Fast-forward — comparing a 1980s supercomputer to the modern smartphone
Perhaps you’ve heard that the smartphone in your pocket is powerful enough to have put a man on the moon in 1969. It’s one of those facts you read online that seems unbelievable, but in fact, a modern smartphone is exponentially more powerful than the guidance computer NASA used for the famous Apollo 11 mission.
Ever faster, technology advances at warp speed and computing power grows exponentially. Especially in our hyper-connected digital world, we are continuously reminded by the annual release of increasingly impressive smartphones one-upping previous models with new features, more speed, and greater capabilities.
Even those ’80s supercomputers, seen today as dusty monoliths, were already light-years ahead of the one that helped put Neil Armstrong on the moon more than half a century ago. By 1985, the supercomputer CRAY-2 had become the fastest and most powerful machine ever built. It set the world record with a peak performance of 1.9 gigaflops, or 1.9 billion floating point operations per second (FLOPS), vastly exceeding the 12,250 FLOPS peak performance of the Apollo 11 Guidance Computer just 16 years earlier.
The CRAY-2 supercomputer was designed for the United States Departments of Defense and Energy, primarily to be used for nuclear weapons research and oceanographic development.
Compare that to today’s smartphones, which are about 5,000 times faster than the CRAY-2 and have democratized technology for everyone — putting immense computing power literally in our hands and enabling previously unimaginable tasks like using your mobile device to convert online documents to PDFs.
One small step for computers, one giant leap for computerkind
Of course, progress didn’t stop there. The CRAY-2 held the record for a couple more years before being topped by a faster CRAY machine. Since then, computing has only continued to accelerate and improve, with technology companies like Fujitsu, Intel, IBM, and more joining the race for top speed.
All this competition spurred innovation at a breakneck pace, resulting in the tech-dominated landscape we have now, where incredible new machines become outdated and slow as soon as their immediate successors hit the market.
This trend has generally followed Moore’s Law, a prediction about the exponential growth in computing power by engineer Gordon Moore that says the number of transistors on a microchip doubles every year while the cost of computers is halved. While not as precisely accurate today as it had been for decades prior, Moore’s Law is still relevant to modern computers in that we can expect their speed and capabilities to increase constantly while also paying less for them.
Assessing computing power is highly complex, but basically it comes down to the computer's processor clock speed, which determines how quickly the central processing unit (CPU) can retrieve and interpret instructions. Clock speeds are measured in gigahertz (GHz), with a higher number meaning the computer can complete more tasks at a faster speed.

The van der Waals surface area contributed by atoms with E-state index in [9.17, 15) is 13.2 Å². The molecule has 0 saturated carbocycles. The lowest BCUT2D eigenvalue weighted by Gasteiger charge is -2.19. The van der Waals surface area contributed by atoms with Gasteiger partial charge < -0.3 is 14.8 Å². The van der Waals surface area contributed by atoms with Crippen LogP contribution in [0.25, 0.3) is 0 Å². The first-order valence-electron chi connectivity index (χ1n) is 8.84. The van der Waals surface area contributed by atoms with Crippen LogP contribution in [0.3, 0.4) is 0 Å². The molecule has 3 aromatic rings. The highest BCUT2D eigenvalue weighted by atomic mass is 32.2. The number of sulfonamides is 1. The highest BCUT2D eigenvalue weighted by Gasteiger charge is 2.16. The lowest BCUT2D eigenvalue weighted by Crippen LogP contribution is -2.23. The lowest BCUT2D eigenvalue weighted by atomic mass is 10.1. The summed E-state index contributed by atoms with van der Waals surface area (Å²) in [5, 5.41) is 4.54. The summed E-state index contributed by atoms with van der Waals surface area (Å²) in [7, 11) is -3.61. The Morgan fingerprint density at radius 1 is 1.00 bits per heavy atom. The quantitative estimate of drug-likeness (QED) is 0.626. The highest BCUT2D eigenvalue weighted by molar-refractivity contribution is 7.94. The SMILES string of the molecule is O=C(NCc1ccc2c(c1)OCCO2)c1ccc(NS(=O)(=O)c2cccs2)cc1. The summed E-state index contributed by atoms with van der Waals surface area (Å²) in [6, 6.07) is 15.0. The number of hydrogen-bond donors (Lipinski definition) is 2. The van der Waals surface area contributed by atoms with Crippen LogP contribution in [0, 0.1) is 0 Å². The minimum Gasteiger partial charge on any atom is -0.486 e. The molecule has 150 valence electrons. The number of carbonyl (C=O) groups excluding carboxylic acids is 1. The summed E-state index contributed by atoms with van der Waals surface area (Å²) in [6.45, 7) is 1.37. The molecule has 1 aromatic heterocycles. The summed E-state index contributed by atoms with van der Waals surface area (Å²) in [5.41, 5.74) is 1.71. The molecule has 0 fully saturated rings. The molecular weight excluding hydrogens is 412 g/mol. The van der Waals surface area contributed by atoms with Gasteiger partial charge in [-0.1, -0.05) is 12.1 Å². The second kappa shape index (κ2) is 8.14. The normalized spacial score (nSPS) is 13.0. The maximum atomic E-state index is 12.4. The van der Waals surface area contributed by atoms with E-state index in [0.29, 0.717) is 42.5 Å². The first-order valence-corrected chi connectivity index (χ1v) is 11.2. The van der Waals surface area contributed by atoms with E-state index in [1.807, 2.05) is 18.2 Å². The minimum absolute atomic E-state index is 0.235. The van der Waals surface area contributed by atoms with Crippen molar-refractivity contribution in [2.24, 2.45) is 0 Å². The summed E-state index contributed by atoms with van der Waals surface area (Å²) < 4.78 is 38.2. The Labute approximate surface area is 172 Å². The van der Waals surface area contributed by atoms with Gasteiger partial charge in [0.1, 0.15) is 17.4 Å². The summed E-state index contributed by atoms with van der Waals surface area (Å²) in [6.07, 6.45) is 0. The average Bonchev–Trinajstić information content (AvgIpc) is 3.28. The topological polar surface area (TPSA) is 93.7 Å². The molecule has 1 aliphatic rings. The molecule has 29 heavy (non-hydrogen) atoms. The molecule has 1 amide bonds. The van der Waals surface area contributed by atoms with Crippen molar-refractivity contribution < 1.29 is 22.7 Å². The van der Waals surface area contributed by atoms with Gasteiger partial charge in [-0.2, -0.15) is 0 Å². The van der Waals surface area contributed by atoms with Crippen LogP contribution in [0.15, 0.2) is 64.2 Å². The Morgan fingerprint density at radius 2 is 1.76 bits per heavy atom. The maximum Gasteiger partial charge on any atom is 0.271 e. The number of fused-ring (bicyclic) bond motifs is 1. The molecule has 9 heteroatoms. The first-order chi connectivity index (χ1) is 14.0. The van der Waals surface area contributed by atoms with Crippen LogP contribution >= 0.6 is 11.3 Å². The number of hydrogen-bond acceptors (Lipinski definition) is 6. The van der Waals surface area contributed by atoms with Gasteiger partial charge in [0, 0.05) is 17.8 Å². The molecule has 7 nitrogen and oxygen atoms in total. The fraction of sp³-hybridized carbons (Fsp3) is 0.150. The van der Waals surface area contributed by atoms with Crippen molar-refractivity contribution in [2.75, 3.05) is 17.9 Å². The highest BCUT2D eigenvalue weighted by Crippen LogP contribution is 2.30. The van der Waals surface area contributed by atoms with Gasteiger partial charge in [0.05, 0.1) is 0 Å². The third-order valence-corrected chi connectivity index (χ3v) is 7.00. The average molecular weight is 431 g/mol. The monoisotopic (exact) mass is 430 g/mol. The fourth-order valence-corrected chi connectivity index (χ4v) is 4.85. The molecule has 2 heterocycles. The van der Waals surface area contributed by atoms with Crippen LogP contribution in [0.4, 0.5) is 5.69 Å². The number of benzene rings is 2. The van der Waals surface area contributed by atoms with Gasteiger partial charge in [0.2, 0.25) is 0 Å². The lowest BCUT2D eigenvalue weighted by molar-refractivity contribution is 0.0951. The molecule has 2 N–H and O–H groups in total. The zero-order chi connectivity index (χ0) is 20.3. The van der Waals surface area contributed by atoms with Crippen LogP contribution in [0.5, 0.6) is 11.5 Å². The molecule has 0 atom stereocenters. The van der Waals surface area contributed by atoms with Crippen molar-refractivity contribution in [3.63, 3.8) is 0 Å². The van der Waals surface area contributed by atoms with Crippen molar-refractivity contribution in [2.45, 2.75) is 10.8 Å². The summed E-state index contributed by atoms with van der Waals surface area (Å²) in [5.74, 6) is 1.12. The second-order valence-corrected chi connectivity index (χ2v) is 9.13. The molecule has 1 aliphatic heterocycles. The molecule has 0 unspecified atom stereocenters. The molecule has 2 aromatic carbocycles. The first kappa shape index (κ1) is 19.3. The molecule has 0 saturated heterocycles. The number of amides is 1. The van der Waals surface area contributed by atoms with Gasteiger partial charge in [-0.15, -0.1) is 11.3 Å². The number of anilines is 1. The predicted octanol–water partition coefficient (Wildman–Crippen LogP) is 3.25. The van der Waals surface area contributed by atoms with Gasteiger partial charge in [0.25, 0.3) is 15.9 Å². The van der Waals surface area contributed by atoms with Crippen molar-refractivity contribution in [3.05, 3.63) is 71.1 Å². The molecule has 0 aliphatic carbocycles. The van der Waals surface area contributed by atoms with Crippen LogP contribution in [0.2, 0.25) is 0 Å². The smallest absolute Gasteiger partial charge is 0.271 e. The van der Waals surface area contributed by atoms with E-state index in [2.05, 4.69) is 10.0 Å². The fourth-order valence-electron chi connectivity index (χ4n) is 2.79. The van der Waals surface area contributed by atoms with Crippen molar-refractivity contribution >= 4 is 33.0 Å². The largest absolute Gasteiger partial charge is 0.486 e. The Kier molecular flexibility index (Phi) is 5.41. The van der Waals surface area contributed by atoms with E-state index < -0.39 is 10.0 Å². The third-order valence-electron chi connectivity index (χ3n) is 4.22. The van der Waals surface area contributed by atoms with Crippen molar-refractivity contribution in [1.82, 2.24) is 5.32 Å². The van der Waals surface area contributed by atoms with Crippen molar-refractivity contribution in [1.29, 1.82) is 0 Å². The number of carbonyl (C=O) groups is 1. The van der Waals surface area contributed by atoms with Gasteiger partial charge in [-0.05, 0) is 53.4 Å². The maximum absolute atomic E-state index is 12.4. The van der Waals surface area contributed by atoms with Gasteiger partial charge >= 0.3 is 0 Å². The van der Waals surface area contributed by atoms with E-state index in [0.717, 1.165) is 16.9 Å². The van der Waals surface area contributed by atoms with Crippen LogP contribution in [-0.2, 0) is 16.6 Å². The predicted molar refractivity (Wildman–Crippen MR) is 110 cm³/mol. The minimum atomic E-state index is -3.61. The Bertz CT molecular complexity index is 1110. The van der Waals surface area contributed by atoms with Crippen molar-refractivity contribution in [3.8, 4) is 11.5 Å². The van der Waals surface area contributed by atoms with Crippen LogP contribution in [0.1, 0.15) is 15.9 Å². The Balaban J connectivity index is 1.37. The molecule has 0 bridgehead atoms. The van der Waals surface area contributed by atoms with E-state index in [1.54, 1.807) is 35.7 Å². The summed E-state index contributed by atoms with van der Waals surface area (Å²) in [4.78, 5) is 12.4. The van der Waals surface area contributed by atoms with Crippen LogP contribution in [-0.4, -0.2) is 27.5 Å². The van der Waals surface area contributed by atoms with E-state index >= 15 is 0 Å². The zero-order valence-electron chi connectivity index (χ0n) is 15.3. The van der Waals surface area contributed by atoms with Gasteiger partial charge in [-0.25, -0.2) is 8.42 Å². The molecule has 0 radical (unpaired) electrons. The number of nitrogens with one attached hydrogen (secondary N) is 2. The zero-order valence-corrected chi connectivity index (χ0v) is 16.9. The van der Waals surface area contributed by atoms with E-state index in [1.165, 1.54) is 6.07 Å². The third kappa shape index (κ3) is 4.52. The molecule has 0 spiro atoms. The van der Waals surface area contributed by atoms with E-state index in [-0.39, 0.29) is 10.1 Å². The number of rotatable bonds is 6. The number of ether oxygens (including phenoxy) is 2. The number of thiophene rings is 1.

Back in 1980, Byte Magazine announced, “the era of off-the-shelf personal computers has arrived,” and the early ’80s saw the rise of home computers, as well as new software companies. In December 1982, Adobe was founded by John Warnock and Charles Geschke. Over the next decade, the company grew significantly, introducing new products to power creativity and business such as Adobe Illustrator and Adobe Acrobat — the latter launched to view, create, and manage PDFs, which had been invented in 1992.
Our 40th anniversary has us feeling a bit nostalgic, and the recent release of the new iPhone got us wondering — how big and powerful would the CRAY-2 supercomputer have had to be in 1985 to perform the same tasks as one of today’s smartphones?
Power balance — the CRAY-2 supercomputer vs. a modern iPhone
These days, our mobile devices have more computing power than all the greatest supercomputers through the turn of the 21st century. The Apple iPhone 12, for example, can perform approximately 11 teraflops, or 11 trillion operations per second — more than 5,000 times faster than the CRAY-2. That’s a lot of time-saving tasks you can do right from your phone — from checking email and social media to turning your mobile device into a scanner.
In terms of size, the footprint of the CRAY-2 mainframe was considerable. According to the company’s product introduction materials in 1985, it took up a “mere” 16 square feet of floor space. The CRAY-2 stood nearly 4 feet tall with a 5.5-foot diameter and weighed 5,500 pounds. The iPhone, which is a fraction of that size at around 16 square inches and weighing 5.78 ounces, can do 5,000 times more powerful computing.
So, what would the 1985 CRAY-2 supercomputer look like if it were scaled up to match the computing power of your handheld smartphone?
Well, imagine the behemoth that was the CRAY-2 — but 5,000 times larger. That mid-decade computer king might weigh as much as 13,750 tons (27.5 million pounds). It could also require 5,000 times more floor space, which would mean 80,000 square feet of real estate. Think of a large office building or nearly two acres of land — all in your back pocket.
Digital documents in the palm of your hand
Not long after the CRAY-2 gave way to the next, more powerful generation of supercomputers, Adobe invented the PDF in 1991 — and we’ve been perfecting digital documents and their capabilities ever since.
Rather than requiring a massive, building-sized computer, or even a laptop, you can have total digital document management in the palm of your hand. Adobe Acrobat and Acrobat Reader mobile tools let you work from anywhere and keep business going all the time, using only your smartphone.
No need for the CRAY-2 and its 80,000 square feet of floor space. You’ve already got a supercomputer in your hand that can do far more.